Recently, I met a young Lieutenant and discussed extensively with him Iraq. He was a bachelor and had been there already. It was a frank and honest dialogue and I was impressed with his knowledge, commitment, and openness. After our conversation, I reflected on it: I was over the edge in not wanting to appear that I did not support him. Most Americans are the same way. We can't take a chance on denigrating the troops. Vietnam taught us that. I think the country has a collective guilt--they treated soldiers so badly after Vietnam, that "all" military is given a pass. At least on the surface. Soldiers are simply doing their jobs. When I asked the young Lieutenant, "do you and your soldiers worry that the vast majority of Americans don't support the war?" He said, "to be honest, we don't talk about it and just do our jobs."



How in the world did we get to this point? The decisions of stupidity are legion, nothing new: not enough troops, disbanding the Iraqi Army, a strategy of "whack a mole" which has been abysmal. As I heard last week that some young Captain in Iraq said, "Our strategy is to send a few soldiers out in a hum V to get shot at or blown up." Now that's a strategy.

And, we continue to present rosy reports, Casey, the head guy in Iraq, who is retiring, echoed it again. "By the summer of 08, troops might be leaving. What is going on with this? I think he was relieved anyway in a bit of strategy even if we don't know what it is--make a few changes to make it look like we're doing something and see what happens.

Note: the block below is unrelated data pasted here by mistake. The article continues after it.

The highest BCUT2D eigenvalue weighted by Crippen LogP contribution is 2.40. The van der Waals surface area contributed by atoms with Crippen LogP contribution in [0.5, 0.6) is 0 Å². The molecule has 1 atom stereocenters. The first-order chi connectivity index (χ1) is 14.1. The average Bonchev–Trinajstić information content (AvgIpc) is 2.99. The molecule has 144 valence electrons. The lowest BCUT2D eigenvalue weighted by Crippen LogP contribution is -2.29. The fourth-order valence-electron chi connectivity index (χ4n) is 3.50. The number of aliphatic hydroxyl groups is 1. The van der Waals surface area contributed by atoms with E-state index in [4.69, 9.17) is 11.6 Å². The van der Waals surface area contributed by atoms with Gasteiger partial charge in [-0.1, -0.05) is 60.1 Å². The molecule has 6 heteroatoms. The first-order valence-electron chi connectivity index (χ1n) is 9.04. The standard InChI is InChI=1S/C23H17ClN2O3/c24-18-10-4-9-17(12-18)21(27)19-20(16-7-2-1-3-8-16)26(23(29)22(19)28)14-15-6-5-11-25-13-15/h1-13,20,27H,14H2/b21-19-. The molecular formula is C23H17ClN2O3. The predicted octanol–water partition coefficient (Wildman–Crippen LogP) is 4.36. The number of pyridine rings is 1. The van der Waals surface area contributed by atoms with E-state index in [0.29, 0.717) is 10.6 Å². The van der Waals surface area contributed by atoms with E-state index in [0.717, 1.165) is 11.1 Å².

What amazes me is that we continue to act like we can arbitrarily make decisions. HELLO! Does anybody remember that Iraq has a duly elected government. The Premier is being called upon to get tough. Oh yeah, this will work; get tough with the very guy who is the driver behind him being in office. You have got to be kidding me. Get this, there are no less than 23 militias in Iraq and the Premier is going to disband them. PLEASE! GIVE ME A BREAK!


The President has said we have three options: (1)do what we are doing, (2) cut a chogie (NC expression for get the hell out) out of Iraq, or (3)the surge. No, we have four and here is the plan that will work.